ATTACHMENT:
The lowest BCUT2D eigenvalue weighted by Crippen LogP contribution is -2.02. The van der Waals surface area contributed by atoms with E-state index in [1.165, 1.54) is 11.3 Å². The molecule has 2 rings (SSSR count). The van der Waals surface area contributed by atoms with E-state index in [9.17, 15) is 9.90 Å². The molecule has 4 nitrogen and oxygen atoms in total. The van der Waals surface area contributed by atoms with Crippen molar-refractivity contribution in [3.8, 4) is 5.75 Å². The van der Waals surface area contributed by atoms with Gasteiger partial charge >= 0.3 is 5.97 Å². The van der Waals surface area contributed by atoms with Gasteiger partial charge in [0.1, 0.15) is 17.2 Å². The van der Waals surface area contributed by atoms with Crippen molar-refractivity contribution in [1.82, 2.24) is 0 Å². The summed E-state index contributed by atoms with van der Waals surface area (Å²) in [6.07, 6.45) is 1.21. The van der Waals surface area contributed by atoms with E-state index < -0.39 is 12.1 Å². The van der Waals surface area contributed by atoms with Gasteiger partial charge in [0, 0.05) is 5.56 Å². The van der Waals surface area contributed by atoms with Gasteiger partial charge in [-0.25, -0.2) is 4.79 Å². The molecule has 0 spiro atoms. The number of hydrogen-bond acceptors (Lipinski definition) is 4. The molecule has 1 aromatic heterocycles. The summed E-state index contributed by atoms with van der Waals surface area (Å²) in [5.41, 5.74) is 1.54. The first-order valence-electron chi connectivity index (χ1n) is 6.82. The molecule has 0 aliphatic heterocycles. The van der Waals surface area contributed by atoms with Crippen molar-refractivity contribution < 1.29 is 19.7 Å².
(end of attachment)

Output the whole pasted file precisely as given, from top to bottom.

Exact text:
The lowest BCUT2D eigenvalue weighted by Crippen LogP contribution is -2.02. The van der Waals surface area contributed by atoms with E-state index in [1.165, 1.54) is 11.3 Å². The molecule has 2 rings (SSSR count). The van der Waals surface area contributed by atoms with E-state index in [9.17, 15) is 9.90 Å². The molecule has 4 nitrogen and oxygen atoms in total. The van der Waals surface area contributed by atoms with Crippen molar-refractivity contribution in [3.8, 4) is 5.75 Å². The van der Waals surface area contributed by atoms with Gasteiger partial charge >= 0.3 is 5.97 Å². The van der Waals surface area contributed by atoms with Gasteiger partial charge in [0.1, 0.15) is 17.2 Å². The van der Waals surface area contributed by atoms with Crippen molar-refractivity contribution in [1.82, 2.24) is 0 Å². The summed E-state index contributed by atoms with van der Waals surface area (Å²) in [6.07, 6.45) is 1.21. The van der Waals surface area contributed by atoms with E-state index < -0.39 is 12.1 Å². The van der Waals surface area contributed by atoms with Gasteiger partial charge in [0, 0.05) is 5.56 Å². The van der Waals surface area contributed by atoms with Gasteiger partial charge in [-0.25, -0.2) is 4.79 Å². The molecule has 0 spiro atoms. The number of hydrogen-bond acceptors (Lipinski definition) is 4. The molecule has 1 aromatic heterocycles. The summed E-state index contributed by atoms with van der Waals surface area (Å²) in [5.41, 5.74) is 1.54. The first-order valence-electron chi connectivity index (χ1n) is 6.82. The molecule has 0 aliphatic heterocycles. The van der Waals surface area contributed by atoms with Crippen molar-refractivity contribution < 1.29 is 19.7 Å².